Clean Fleet Profile: Waste Management Company Touts CNG Trucks


Aiming to reduce vehicle emissions and promote sustainability in the Salt Lake Valley, the Wasatch Front Waste & Recycling District (WFWRD) in Utah has fully transitioned its residential collection truck fleet away from diesel fuel to be powered, instead, by compressed natural gas (CNG).

Serving the unincorporated areas of Salt Lake County and the cities of Taylorsville, Cottonwood Heights, Holladay, Herriman, and portions of Murray and Sandy, the WFWRD currently operates 46 residential side-load collection trucks and two front loaders that, as of August 2016, all run on natural gas fuel.

As noted, the trucks are all built on the Peterbilt 320 chassis, with the majority featuring 11.9-liter ISX-G Cummins motors and either Agility or NextGen CNG systems.

According to Pam Roberts, executive director of the WFWRD, the company chose to shift to CNG despite the vehicles’ higher price tag in order to dramatically reduce greenhouse-gas emissions and to save on fuel costs over the long term.

“We started the transition to CNG in [December] 2011 because we wanted to do the right thing for our environment and save money for the residents we serve,” she says. “It was quite a commitment, since CNG garbage trucks cost $30,000 more than diesel trucks. We definitely took into account that garbage trucks generally get 2 miles per gallon, no matter what type of fuel we use.”

The company saw a return on investment quickly, making up that $30,000 per truck within just three years.

“Our trucks are on a 51-month replacement schedule, so the investment has been well worth it,” she adds.

Well worth it, indeed. In fact, the WFWRD estimates it saved a whopping total of $700,000 in fuel costs over the course of the five-year transition, helping to absorb other increased inflationary costs and to maintain low rates for the residents it serves.

Roberts says the emissions-reduction benefits from the shift have already proven to be noteworthy. Emitting 20% to 29% fewer greenhouse-gas emissions than comparable gasoline or diesel vehicles, the new CNG vehicles enabled the WFWRD to cut an estimated 4,000 tons of carbon dioxide from the atmosphere.

As for refueling, the waste company says it has contract agreements with the Salt Lake County government fleet for both fueling and maintenance.

The WFWRD primarily fills up at the county fleet division’s Clean Energy time-fill station, where the trucks refuel overnight. The company also has access to the county’s fast-fill option if necessary and occasionally uses other private refueling sites, as well.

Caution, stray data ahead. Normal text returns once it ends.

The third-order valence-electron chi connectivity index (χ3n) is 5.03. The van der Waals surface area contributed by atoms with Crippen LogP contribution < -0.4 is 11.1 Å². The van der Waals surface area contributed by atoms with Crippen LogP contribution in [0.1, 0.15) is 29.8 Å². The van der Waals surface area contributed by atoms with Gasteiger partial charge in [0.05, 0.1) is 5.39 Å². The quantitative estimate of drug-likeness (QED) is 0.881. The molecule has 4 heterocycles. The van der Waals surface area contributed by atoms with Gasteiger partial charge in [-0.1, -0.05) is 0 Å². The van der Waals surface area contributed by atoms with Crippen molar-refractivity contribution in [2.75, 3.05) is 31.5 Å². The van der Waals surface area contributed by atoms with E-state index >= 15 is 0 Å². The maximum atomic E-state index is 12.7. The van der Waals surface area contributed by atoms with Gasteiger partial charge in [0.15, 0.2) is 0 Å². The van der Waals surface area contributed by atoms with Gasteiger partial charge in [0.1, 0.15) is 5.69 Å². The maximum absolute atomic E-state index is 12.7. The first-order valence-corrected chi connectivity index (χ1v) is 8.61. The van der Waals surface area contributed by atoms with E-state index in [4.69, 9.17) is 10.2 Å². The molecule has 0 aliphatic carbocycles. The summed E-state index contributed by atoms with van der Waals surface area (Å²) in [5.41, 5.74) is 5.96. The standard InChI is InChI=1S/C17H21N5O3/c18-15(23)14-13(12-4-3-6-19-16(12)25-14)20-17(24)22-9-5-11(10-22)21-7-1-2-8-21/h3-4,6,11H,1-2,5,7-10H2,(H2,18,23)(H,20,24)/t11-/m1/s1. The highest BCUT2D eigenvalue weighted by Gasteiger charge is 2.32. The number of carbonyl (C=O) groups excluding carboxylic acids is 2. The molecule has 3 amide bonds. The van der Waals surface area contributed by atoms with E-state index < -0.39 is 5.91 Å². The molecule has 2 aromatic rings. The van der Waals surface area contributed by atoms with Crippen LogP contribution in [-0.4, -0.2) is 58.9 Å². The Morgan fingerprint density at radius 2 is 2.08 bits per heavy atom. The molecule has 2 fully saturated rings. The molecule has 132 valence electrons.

Although the company does not currently employ any other alternative fuel vehicles, the WFWRD has taken several steps over the past few years to improve efficiencies and explore sustainable options. In 2009, the waste and recycling company began using biodiesel fuel for its area clean-up vehicles.

In 2013, two years into the company’s CNG shift, the WFWRD was awarded a $79,000 grant from the Utah Division of Environmental Quality to help fund the CNG truck purchases. In that year, the WFWRD bought 11 CNG trucks, and by the end of 2014, it had expanded to a fleet of 25.

Over the course of the transition, Roberts says she has seen an overwhelmingly positive response from community partners, employees and customers alike, noting that the industry, on the whole, is becoming increasingly environmentally conscious.

As a result, she explains, a variety of “green” programs are taking hold across the sector, including the WFWRD’s own Green Waste program.

Launched in March 2014, the subscription-based Green Waste program helps divert green waste – including yard and lawn trimmings and fruit and vegetable scraps – from landfills to, instead, be processed into mulch, which can be purchased for use from the Salt Lake Valley and Trans-Jordan landfills.

This program works to benefit both the company and the environment, seeing as 1) separating green waste into its own containers eliminates recycling load contamination, and 2) diverting organics from the landfill conserves natural resources and prevents methane buildup.

The WFWRD has been proudly promoting its CNG vehicle fleet and Green Waste program since their inception. Click here to check out local television coverage of Wasatch’s CNG trucks.

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